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Training in the Desert

Summary:
My cousin and I covered this from Numbers 9: 15On the day that the tabernacle was set up, the cloud covered the tabernacle, the tent of the testimony. And at evening it was over the tabernacle like the appearance of fire until morning. 16So it was always: the cloud covered it by daya and the appearance of fire by night.17And whenever the cloud lifted from over the tent, after that the people of Israel set out, and in the place where the cloud settled down, there the people of Israel camped. 18At the command of the LORD the people of Israel set out, and at the command of the LORD they camped. As long as the cloud rested over the tabernacle, they remained in camp. 19Even when the cloud continued over the tabernacle many days, the people of Israel kept the charge of

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My cousin and I covered this from Numbers 9:

15On the day that the tabernacle was set up, the cloud covered the tabernacle, the tent of the testimony. And at evening it was over the tabernacle like the appearance of fire until morning. 16So it was always: the cloud covered it by daya and the appearance of fire by night.17And whenever the cloud lifted from over the tent, after that the people of Israel set out, and in the place where the cloud settled down, there the people of Israel camped. 18At the command of the LORD the people of Israel set out, and at the command of the LORD they camped. As long as the cloud rested over the tabernacle, they remained in camp. 19Even when the cloud continued over the tabernacle many days, the people of Israel kept the charge of the LORD and did not set out. 20Sometimes the cloud was a few days over the tabernacle, and according to the command of the LORD they remained in camp; then according to the command of the LORD they set out. 21And sometimes the cloud remained from evening until morning. And when the cloud lifted in the morning, they set out, or if it continued for a day and a night, when the cloud lifted they set out. 22Whether it was two days, or a month, or a longer time, that the cloud continued over the tabernacle, abiding there, the people of Israel remained in camp and did not set out, but when it lifted they set out. 23At the command of the LORD they camped, and at the command of the LORD they set out. They kept the charge of the LORD, at the command of the LORD by Moses.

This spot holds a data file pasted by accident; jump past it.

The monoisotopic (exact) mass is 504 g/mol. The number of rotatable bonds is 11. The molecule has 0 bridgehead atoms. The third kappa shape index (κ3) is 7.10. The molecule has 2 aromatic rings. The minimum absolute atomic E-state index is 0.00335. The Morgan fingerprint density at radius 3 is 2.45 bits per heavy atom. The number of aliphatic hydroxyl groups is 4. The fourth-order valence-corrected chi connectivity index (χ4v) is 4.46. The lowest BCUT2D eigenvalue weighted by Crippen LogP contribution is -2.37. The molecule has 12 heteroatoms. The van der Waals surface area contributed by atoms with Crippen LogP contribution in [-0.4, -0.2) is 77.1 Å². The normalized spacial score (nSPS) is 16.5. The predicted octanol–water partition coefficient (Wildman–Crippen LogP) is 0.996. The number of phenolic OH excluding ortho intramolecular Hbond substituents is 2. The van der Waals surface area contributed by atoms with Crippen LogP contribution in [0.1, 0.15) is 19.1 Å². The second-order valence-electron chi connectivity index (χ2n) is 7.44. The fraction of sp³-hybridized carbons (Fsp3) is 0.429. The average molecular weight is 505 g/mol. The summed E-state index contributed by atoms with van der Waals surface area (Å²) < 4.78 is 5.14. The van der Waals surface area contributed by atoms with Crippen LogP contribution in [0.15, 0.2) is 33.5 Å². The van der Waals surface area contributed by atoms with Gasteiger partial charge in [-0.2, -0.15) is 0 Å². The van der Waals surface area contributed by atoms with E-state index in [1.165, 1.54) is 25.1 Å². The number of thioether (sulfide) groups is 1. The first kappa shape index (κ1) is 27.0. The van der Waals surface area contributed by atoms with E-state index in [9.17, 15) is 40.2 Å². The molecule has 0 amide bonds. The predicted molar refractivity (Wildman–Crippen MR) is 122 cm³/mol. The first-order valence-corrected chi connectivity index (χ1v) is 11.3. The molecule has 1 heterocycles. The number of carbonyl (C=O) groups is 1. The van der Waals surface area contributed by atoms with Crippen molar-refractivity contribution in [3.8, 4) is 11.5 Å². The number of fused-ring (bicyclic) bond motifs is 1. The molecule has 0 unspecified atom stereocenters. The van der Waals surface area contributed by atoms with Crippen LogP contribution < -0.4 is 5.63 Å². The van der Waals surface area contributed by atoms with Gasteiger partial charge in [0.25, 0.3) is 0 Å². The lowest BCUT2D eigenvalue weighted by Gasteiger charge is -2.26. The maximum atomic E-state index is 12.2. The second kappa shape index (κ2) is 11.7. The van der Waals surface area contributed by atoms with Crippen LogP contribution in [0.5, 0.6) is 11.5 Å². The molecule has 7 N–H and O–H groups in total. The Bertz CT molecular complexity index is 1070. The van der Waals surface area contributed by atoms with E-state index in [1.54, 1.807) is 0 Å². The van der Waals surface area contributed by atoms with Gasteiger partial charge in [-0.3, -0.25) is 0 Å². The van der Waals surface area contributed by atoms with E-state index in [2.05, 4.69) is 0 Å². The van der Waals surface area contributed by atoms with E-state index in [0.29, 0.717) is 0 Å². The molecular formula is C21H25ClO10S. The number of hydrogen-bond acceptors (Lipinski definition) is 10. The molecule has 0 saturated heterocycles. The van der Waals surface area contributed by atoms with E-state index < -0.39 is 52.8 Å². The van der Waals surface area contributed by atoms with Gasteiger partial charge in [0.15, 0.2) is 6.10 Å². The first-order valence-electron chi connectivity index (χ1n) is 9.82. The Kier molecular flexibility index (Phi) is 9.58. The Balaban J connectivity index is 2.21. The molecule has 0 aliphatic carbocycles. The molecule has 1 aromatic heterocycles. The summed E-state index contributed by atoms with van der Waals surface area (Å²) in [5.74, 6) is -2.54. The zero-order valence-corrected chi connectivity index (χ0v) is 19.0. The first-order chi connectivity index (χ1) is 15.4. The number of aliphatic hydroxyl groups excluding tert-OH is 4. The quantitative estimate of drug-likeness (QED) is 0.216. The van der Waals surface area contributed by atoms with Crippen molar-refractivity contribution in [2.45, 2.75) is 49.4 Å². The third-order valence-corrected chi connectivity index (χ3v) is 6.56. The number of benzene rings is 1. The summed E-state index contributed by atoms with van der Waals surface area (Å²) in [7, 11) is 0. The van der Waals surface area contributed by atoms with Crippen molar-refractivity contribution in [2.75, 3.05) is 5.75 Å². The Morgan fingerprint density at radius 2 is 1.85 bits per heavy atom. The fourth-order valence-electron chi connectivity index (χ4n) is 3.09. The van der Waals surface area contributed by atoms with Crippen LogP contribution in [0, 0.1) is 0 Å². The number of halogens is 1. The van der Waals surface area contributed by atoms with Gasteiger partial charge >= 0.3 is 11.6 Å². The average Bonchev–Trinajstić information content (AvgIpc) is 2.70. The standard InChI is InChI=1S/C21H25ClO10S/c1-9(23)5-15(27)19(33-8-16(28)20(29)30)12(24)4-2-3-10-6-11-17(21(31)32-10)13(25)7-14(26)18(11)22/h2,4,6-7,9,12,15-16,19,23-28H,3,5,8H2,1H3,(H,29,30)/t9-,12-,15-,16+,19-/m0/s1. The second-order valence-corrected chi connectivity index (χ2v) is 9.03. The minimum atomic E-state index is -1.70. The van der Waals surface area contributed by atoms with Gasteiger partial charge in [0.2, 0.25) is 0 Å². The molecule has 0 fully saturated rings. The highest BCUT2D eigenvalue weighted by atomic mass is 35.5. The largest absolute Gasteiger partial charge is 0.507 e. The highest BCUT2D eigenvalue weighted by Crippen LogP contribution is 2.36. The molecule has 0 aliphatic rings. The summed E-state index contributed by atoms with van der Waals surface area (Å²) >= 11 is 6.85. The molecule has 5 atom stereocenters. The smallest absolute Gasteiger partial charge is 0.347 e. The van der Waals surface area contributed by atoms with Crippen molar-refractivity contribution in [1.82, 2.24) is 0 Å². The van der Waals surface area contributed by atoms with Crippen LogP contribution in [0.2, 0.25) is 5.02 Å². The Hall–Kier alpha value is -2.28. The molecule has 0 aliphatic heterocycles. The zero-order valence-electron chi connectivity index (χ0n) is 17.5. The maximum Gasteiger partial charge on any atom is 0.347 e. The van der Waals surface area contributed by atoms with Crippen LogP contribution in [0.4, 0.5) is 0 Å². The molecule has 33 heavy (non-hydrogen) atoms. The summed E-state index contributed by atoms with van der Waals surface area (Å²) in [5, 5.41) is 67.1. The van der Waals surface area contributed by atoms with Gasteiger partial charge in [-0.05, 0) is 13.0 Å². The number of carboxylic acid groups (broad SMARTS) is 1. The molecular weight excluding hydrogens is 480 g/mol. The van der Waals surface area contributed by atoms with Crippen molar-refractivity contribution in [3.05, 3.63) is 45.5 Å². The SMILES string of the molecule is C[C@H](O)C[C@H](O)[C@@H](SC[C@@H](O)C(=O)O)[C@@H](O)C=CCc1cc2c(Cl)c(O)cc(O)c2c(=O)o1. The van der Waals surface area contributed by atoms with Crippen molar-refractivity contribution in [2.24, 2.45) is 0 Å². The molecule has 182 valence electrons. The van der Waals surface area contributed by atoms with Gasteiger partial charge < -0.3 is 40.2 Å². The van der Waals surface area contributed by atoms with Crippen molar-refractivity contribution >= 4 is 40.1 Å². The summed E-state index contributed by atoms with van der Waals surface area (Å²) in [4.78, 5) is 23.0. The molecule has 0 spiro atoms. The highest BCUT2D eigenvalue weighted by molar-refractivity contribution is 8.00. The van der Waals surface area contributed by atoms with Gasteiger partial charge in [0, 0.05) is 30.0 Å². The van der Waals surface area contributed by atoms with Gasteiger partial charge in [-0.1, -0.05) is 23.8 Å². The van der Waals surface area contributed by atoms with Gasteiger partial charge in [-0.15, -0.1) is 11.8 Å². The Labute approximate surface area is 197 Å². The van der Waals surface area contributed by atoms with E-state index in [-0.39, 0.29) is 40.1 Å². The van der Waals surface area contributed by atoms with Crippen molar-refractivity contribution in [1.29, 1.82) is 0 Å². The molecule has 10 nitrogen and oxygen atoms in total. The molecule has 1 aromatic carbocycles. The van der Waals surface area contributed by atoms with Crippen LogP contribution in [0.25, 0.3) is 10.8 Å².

If we take the Bible accounts at face value, it means that hundreds of thousands of adult males (and some 2 million total people) marched around following the Lord. The entire “city” was oriented around God, with everyone’s purpose and plans kept entirely subordinate to His unpredictable lead.

This is amazing, and of course it has all sorts of significance for the believer in terms of how to live, even in our time.

Yet this raised a puzzle for me: How could Moses maintain order like this? With such a group of grumblers, would it really work for them all to keep marching and camping in unison, for four decades, wandering around in the desert? Why didn’t some hotheads talk up new ideas?

One possible explanation is that they were afraid of being executed. After all, there was plenty of corporal punishment on the books. (Incidentally, do Jewish scholars have ideas about the frequency with which these harsh penalties were enforced? For example, what parent would want to kill his kid for being insolent?)

Another possible explanation is that the Jews at this time were dependent on manna from heaven (literally). So perhaps cynics and rebels were afraid to secede, because they worried that the manna wouldn’t appear for them if they left camp?

If that’s right, it makes more sense of the whole situation (at least to me). All of the conditions came together to serve the function of training the children of Israel in the wilderness for 40 years, to raise a new generation who had not lived under slavery, and who were utterly dependent on God. Given their rebellious nature, the other elements of the situation “had to be that way” to make it work.

Robert Murphy
Christian, Austrian economist, and libertarian theorist. Research Prof at Texas Tech and author of *Choice*. Paul Krugman's worst nightmare.

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